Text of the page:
Back a few years ago, the TV show MAD TV did a series of parodies of Rudolph the Red-Nosed Reindeer. They were, well - let's just say you probably shouldn't be showing these to the kids, at least not until they get old enough to appreciate Goodfellas and The Godfather and the like.

We'll run this series over the next three days, in honor of Christmas week. And let's start by looking at just what happened to those smart-assed reindeer who dared laugh once too often at Rudolph.

I laughed a lot at this. I was ashamed. And then I watched it again.

Christmas Music Thoughts

By Bobby Chang

A few years ago, I read an article about a regional singalong of Händel's Messiah that was happening at a church, and wrote The Cheesehead about my yearning to sing in one (if you've read the archives, you will learn what I told her). While this year's soprano soloist is (finally) new after two consecutive years of the same girl (of course if you've read my columns it was a key figure in turning me towards classical music), the mother of this year's soloist was one of my teammates for Die Jahreszeiten. I overheard the mother talking with another teammate after a practice session. I write this as I am headed to the singalong for the fifth time, just eight days after performing selections at a friend's church, with plenty of things learned from Suzanne Ringer (director), Mrs. Joey Rothfuss (organist), a great orchestra, and numerous choirsters whom I had the opportunity to be a teammate. It beat the stuffing out of the work back home of another Warner Music Group karaoke DVD "musical".

Speaking of Messiah, Cathy warned about events that degrade Christians in Christmas events, and she noted the number of Catholic-mocking events. A message I recently picked up on a message board about one viral video by high school children in a "silent performance" of #44 in the Händel masterpiece was degrading. It featured kids as "silent monks" raising cards. Unfortunately, a Catholic poster on a message board noted that a "silent order" does not apply on prayers and singing, and most would not be able to live a "monastic life for more than five minutes". All they needed was a CD or MP3 of a professional recording, a few cards, costumes, and be able to perform this work. When children in church are treated to entertainment and not taught to sing this masterpiece, what gives? Too many churches think that not singing but teaching kids to "fake it" is suitable. If I had been anywhere near it in person, I'd call a Faking It foul.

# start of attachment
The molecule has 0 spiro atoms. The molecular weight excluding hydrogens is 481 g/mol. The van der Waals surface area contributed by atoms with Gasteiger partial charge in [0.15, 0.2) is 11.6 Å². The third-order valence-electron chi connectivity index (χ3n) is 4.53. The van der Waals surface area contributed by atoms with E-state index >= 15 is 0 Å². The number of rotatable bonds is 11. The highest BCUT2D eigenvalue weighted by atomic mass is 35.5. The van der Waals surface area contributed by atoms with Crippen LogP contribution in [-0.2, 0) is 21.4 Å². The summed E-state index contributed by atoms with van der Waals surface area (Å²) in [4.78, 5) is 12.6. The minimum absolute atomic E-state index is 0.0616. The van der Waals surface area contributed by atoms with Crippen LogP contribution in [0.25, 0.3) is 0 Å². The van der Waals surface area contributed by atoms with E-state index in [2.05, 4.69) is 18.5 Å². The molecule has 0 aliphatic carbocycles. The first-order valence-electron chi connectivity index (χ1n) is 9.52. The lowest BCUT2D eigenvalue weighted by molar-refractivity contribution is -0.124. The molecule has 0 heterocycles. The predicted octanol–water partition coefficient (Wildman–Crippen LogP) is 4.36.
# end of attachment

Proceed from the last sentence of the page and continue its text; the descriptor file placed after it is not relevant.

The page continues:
The sad part of this is how many churches have given up on their choirs singing it and instead having teens (and sometimes adults) just move to the sing with card tricks as monks. For reasons of dignity, I decided it wasn't right to link to the stupid video.

And don't get me started on the stupidity of the pop divas' tunes that are prominent everywhere. I hear these ugly tunes when working out (especially Mariah and Britney), and I remind myself the only person surnamed Carey who gives away great "presents" is Drew Allison Carey, and we know he does it weekdays.

And if another "bad music" situation took place, it took place back at my home church (remember, it's not the church in the video, which is a friend's church; they wanted the community to participate) with a Children's programme that featured kids doing a "jingle bell rap" and numerous pop-rock tunes using karaoke DVD. I can only say the leaders that I need Suzanne Ringer's number in my phone and call her to report these kids for poor diction with these songs that weren't Christmas songs.

NOTE: Video of the performance I had sung:

Thursday, December 17, 2009

Interview with the Elf

By Mitchell Hadley

There’s been a lot of confusion over the years about Santa Claus, and it’s no wonder. He’s been portrayed as, among other things, a divorced father, an insane old man, a cartoonish figure who discriminates against misfit toys and red-nosed reindeer, a pitchman for products from soft drinks to greeting cards, and so on.

To get to the bottom of it all, I decided to place a call to the press office at the North Pole, and soon I was talking, via webcam, with Santa’s Chief Elf. “Call me Eddie,” he said, and although that seemed like a strange name for an elf, I obliged.

I started by thanking Eddie for taking time out of his busy day to talk with me.

“Actually,” he said, “our busiest time is during the summer, when we ramp up our production line. We were one of the few sectors of the economy to increase productivity during the second and third quarters. Now it’s just a matter of finalizing the lists – checking them twice, you know – and getting the sleigh loaded, and we’ll have things pretty much wrapped up. Get it – wrapped up!” He chuckled at his own joke.

“That’s very amusing,” I replied. “No wonder elves have a reputation for being jolly.”

He sighed. “It’s not all fun and games being an elf, let me tell you. People think all we do is build toys, feed reindeer, eat Christmas cookies and laugh at Santa’s jokes. But try listening to Christmas music 24/7 for 365 days a year. It gets old in a hurry. How many times can anyone listen to Celine Dion and Mariah Carey ruin a perfectly good song? Makes you think you’ve wound up on the wrong list,” he said sadly.